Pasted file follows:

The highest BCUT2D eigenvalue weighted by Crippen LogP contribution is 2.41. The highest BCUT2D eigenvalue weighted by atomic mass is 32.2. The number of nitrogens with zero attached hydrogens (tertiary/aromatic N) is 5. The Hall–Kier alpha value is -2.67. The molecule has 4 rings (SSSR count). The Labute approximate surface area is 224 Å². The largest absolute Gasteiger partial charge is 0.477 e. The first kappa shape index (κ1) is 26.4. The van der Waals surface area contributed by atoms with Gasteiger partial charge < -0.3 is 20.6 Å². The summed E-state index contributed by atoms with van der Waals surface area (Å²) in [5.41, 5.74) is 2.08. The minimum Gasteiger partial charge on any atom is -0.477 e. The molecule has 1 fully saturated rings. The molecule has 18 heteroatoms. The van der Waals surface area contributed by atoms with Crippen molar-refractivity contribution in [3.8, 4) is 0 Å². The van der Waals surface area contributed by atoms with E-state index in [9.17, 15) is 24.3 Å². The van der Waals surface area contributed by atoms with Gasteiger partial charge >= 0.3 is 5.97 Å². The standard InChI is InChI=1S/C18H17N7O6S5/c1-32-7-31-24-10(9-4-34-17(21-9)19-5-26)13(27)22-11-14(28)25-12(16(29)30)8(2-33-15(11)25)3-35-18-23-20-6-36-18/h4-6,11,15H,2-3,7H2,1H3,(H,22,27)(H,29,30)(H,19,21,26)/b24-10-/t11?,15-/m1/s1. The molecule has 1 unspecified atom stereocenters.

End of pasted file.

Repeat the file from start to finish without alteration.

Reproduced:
The highest BCUT2D eigenvalue weighted by Crippen LogP contribution is 2.41. The highest BCUT2D eigenvalue weighted by atomic mass is 32.2. The number of nitrogens with zero attached hydrogens (tertiary/aromatic N) is 5. The Hall–Kier alpha value is -2.67. The molecule has 4 rings (SSSR count). The Labute approximate surface area is 224 Å². The largest absolute Gasteiger partial charge is 0.477 e. The first kappa shape index (κ1) is 26.4. The van der Waals surface area contributed by atoms with Gasteiger partial charge < -0.3 is 20.6 Å². The summed E-state index contributed by atoms with van der Waals surface area (Å²) in [5.41, 5.74) is 2.08. The minimum Gasteiger partial charge on any atom is -0.477 e. The molecule has 1 fully saturated rings. The molecule has 18 heteroatoms. The van der Waals surface area contributed by atoms with Crippen molar-refractivity contribution in [3.8, 4) is 0 Å². The van der Waals surface area contributed by atoms with E-state index in [9.17, 15) is 24.3 Å². The van der Waals surface area contributed by atoms with Gasteiger partial charge >= 0.3 is 5.97 Å². The standard InChI is InChI=1S/C18H17N7O6S5/c1-32-7-31-24-10(9-4-34-17(21-9)19-5-26)13(27)22-11-14(28)25-12(16(29)30)8(2-33-15(11)25)3-35-18-23-20-6-36-18/h4-6,11,15H,2-3,7H2,1H3,(H,22,27)(H,29,30)(H,19,21,26)/b24-10-/t11?,15-/m1/s1. The molecule has 1 unspecified atom stereocenters.